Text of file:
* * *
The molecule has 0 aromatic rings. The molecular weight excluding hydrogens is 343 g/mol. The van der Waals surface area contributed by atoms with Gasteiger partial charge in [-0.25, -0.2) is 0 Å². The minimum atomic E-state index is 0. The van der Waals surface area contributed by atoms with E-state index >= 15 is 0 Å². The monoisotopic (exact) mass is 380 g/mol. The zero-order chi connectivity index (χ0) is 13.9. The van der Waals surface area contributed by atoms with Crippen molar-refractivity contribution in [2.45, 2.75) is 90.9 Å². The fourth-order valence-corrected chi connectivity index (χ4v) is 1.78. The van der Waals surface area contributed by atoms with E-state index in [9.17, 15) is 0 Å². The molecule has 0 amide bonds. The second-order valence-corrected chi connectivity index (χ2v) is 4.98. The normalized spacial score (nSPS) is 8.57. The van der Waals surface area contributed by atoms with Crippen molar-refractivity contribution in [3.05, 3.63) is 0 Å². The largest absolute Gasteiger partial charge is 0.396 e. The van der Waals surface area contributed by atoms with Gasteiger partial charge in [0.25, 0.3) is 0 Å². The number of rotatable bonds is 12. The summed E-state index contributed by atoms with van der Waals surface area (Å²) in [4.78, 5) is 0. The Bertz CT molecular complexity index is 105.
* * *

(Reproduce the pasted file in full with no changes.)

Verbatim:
The molecule has 0 aromatic rings. The molecular weight excluding hydrogens is 343 g/mol. The van der Waals surface area contributed by atoms with Gasteiger partial charge in [-0.25, -0.2) is 0 Å². The minimum atomic E-state index is 0. The van der Waals surface area contributed by atoms with E-state index >= 15 is 0 Å². The monoisotopic (exact) mass is 380 g/mol. The zero-order chi connectivity index (χ0) is 13.9. The van der Waals surface area contributed by atoms with Crippen molar-refractivity contribution in [2.45, 2.75) is 90.9 Å². The fourth-order valence-corrected chi connectivity index (χ4v) is 1.78. The van der Waals surface area contributed by atoms with E-state index in [9.17, 15) is 0 Å². The molecule has 0 amide bonds. The second-order valence-corrected chi connectivity index (χ2v) is 4.98. The normalized spacial score (nSPS) is 8.57. The van der Waals surface area contributed by atoms with Crippen molar-refractivity contribution in [3.05, 3.63) is 0 Å². The largest absolute Gasteiger partial charge is 0.396 e. The van der Waals surface area contributed by atoms with Gasteiger partial charge in [0.25, 0.3) is 0 Å². The number of rotatable bonds is 12. The summed E-state index contributed by atoms with van der Waals surface area (Å²) in [4.78, 5) is 0. The Bertz CT molecular complexity index is 105.